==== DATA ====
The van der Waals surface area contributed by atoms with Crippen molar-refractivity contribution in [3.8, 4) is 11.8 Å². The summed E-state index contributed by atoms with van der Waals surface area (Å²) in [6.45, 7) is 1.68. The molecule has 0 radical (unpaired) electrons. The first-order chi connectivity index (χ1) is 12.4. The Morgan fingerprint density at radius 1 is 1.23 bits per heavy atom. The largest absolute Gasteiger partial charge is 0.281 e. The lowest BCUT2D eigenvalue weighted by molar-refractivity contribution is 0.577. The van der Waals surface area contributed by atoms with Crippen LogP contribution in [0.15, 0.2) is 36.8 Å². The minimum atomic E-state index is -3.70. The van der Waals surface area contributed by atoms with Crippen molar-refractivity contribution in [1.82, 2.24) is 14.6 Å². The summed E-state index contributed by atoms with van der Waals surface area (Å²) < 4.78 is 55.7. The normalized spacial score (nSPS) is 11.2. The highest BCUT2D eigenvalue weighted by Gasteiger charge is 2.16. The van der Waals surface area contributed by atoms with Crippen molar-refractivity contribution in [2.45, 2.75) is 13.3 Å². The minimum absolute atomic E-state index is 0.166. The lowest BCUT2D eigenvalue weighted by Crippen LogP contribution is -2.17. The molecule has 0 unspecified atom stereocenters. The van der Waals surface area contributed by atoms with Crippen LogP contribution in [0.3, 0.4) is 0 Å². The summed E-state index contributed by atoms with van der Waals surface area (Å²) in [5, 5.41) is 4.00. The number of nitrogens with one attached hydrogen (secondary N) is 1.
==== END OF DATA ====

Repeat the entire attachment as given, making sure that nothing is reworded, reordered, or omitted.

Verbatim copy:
The van der Waals surface area contributed by atoms with Crippen molar-refractivity contribution in [3.8, 4) is 11.8 Å². The summed E-state index contributed by atoms with van der Waals surface area (Å²) in [6.45, 7) is 1.68. The molecule has 0 radical (unpaired) electrons. The first-order chi connectivity index (χ1) is 12.4. The Morgan fingerprint density at radius 1 is 1.23 bits per heavy atom. The largest absolute Gasteiger partial charge is 0.281 e. The lowest BCUT2D eigenvalue weighted by molar-refractivity contribution is 0.577. The van der Waals surface area contributed by atoms with Crippen LogP contribution in [0.15, 0.2) is 36.8 Å². The minimum atomic E-state index is -3.70. The van der Waals surface area contributed by atoms with Crippen molar-refractivity contribution in [1.82, 2.24) is 14.6 Å². The summed E-state index contributed by atoms with van der Waals surface area (Å²) < 4.78 is 55.7. The normalized spacial score (nSPS) is 11.2. The highest BCUT2D eigenvalue weighted by Gasteiger charge is 2.16. The van der Waals surface area contributed by atoms with Crippen molar-refractivity contribution in [2.45, 2.75) is 13.3 Å². The minimum absolute atomic E-state index is 0.166. The lowest BCUT2D eigenvalue weighted by Crippen LogP contribution is -2.17. The molecule has 0 unspecified atom stereocenters. The van der Waals surface area contributed by atoms with Crippen LogP contribution in [0.3, 0.4) is 0 Å². The summed E-state index contributed by atoms with van der Waals surface area (Å²) in [5, 5.41) is 4.00. The number of nitrogens with one attached hydrogen (secondary N) is 1.